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Will Brexit have a cultural exchange with the United Kingdom? In any case, the sector is one of the larger forgotten Brexit. The agreement on new EU-UK relations concerns trade, but not defense or finance, but also the cultural sector. Already as a major difficulty, with coronovirus epidemics everywhere in the world, British artists would face great difficulties to perform in the European Union.
His last concert outside the UK, Ben Dawson remembers it well: My last public concert was in Paris in March last year, a day before the first imprisonment set by the French government »… Ben Dawson, a performing pianist with over twenty years of experience, has not left the country that stifled the cultural arena. And here is a “double penalty” which just came into force on 1 January with Brexit and the end of freedom of movement for artists.
Lots of red tape
« Here is the problem, This Ben Dawson, There will be a lot of red tape. Some countries have already stated that they are not going to apply for a visa, others that they may need one, others it will be mandatory. For those who require one, it will be necessary to fill the bus at the airport, for others, a request 30 days in advance. Which, for someone like me, is a very special problem: a large part of my work is decided at the last minute, whether it is to do something or simply to change someone. »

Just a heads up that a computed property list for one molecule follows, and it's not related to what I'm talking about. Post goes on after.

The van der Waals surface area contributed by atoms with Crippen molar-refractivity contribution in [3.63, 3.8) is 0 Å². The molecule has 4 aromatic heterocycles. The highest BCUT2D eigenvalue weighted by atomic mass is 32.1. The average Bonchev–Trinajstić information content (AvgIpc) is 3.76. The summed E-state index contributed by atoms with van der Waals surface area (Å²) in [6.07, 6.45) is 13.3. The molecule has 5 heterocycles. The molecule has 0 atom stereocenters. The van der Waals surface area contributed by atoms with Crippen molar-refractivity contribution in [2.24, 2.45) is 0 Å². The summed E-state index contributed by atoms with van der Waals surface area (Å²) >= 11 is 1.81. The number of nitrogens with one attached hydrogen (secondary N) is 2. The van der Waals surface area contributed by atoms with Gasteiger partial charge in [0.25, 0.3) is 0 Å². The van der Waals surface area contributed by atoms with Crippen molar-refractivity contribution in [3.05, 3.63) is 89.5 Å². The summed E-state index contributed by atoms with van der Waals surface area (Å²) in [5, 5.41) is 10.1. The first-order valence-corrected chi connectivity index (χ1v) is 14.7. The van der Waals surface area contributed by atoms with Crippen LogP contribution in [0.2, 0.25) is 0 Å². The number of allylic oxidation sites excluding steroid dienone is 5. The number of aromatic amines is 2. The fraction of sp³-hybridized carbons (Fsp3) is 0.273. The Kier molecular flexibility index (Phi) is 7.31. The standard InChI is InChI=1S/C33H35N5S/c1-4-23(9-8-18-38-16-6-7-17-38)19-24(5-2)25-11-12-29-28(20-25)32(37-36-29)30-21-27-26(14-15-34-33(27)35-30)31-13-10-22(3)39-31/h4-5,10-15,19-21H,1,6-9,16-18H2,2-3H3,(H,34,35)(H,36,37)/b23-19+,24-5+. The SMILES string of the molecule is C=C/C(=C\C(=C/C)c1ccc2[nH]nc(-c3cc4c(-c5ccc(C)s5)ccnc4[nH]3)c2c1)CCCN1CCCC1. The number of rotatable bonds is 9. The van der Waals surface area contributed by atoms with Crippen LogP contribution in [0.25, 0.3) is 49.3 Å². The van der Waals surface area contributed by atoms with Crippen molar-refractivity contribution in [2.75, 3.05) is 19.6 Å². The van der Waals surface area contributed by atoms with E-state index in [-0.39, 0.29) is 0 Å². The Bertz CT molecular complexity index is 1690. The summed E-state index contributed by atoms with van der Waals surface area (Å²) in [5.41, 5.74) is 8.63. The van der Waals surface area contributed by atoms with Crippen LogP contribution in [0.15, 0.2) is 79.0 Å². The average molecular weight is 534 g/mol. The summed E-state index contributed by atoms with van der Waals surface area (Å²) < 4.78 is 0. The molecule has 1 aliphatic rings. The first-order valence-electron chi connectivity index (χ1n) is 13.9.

There is usually no light at the end of the tunnel and twenty-five days of work for Ben Dawson, usually 200, compared to last year. A British petition is already calling for talks with the European Union for free work permits for artists. There are 100,000 signatures to debate in Parliament. This petition has already collected more than double.
270 euro to stay in the UK for more than three months
European artists and technicians who wish to perform in the United Kingdom will not require a visa if their stay is less than three months, but beyond that, they will have to pay £ 244, approximately 270 euros. And 800 pounds, or about 900 euros, for a quick process.
4 Also read: Brexit, the day after tomorrow